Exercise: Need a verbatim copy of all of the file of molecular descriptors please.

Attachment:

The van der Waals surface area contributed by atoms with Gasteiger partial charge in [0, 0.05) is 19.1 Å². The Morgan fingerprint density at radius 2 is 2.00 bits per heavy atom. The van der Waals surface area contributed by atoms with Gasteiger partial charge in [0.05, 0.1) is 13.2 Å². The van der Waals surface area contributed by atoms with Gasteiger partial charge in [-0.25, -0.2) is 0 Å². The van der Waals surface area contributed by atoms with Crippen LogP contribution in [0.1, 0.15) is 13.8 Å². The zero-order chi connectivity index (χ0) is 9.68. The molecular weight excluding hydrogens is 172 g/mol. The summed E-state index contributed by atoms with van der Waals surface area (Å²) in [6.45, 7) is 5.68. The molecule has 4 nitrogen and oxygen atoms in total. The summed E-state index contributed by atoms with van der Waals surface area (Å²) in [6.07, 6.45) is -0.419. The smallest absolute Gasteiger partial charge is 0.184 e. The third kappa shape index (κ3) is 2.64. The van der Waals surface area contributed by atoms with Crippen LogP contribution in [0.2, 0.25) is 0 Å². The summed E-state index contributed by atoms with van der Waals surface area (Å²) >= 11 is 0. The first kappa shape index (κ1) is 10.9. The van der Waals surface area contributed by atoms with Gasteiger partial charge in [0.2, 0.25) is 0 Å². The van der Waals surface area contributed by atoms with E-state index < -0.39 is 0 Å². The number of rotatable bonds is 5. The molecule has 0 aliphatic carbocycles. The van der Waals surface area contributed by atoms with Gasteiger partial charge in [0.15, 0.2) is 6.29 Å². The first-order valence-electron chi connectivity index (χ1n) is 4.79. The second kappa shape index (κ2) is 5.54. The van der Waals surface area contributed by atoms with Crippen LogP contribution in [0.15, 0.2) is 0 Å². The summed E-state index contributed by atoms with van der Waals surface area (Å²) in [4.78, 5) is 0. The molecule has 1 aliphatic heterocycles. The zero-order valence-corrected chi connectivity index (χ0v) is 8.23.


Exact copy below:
The van der Waals surface area contributed by atoms with Gasteiger partial charge in [0, 0.05) is 19.1 Å². The Morgan fingerprint density at radius 2 is 2.00 bits per heavy atom. The van der Waals surface area contributed by atoms with Gasteiger partial charge in [0.05, 0.1) is 13.2 Å². The van der Waals surface area contributed by atoms with Gasteiger partial charge in [-0.25, -0.2) is 0 Å². The van der Waals surface area contributed by atoms with Crippen LogP contribution in [0.1, 0.15) is 13.8 Å². The zero-order chi connectivity index (χ0) is 9.68. The molecular weight excluding hydrogens is 172 g/mol. The summed E-state index contributed by atoms with van der Waals surface area (Å²) in [6.45, 7) is 5.68. The molecule has 4 nitrogen and oxygen atoms in total. The summed E-state index contributed by atoms with van der Waals surface area (Å²) in [6.07, 6.45) is -0.419. The smallest absolute Gasteiger partial charge is 0.184 e. The third kappa shape index (κ3) is 2.64. The van der Waals surface area contributed by atoms with Crippen LogP contribution in [0.2, 0.25) is 0 Å². The summed E-state index contributed by atoms with van der Waals surface area (Å²) >= 11 is 0. The first kappa shape index (κ1) is 10.9. The van der Waals surface area contributed by atoms with Gasteiger partial charge in [0.2, 0.25) is 0 Å². The van der Waals surface area contributed by atoms with E-state index < -0.39 is 0 Å². The number of rotatable bonds is 5. The molecule has 0 aliphatic carbocycles. The van der Waals surface area contributed by atoms with Gasteiger partial charge in [0.15, 0.2) is 6.29 Å². The first-order valence-electron chi connectivity index (χ1n) is 4.79. The second kappa shape index (κ2) is 5.54. The van der Waals surface area contributed by atoms with Crippen LogP contribution in [0.15, 0.2) is 0 Å². The summed E-state index contributed by atoms with van der Waals surface area (Å²) in [4.78, 5) is 0. The molecule has 1 aliphatic heterocycles. The zero-order valence-corrected chi connectivity index (χ0v) is 8.23.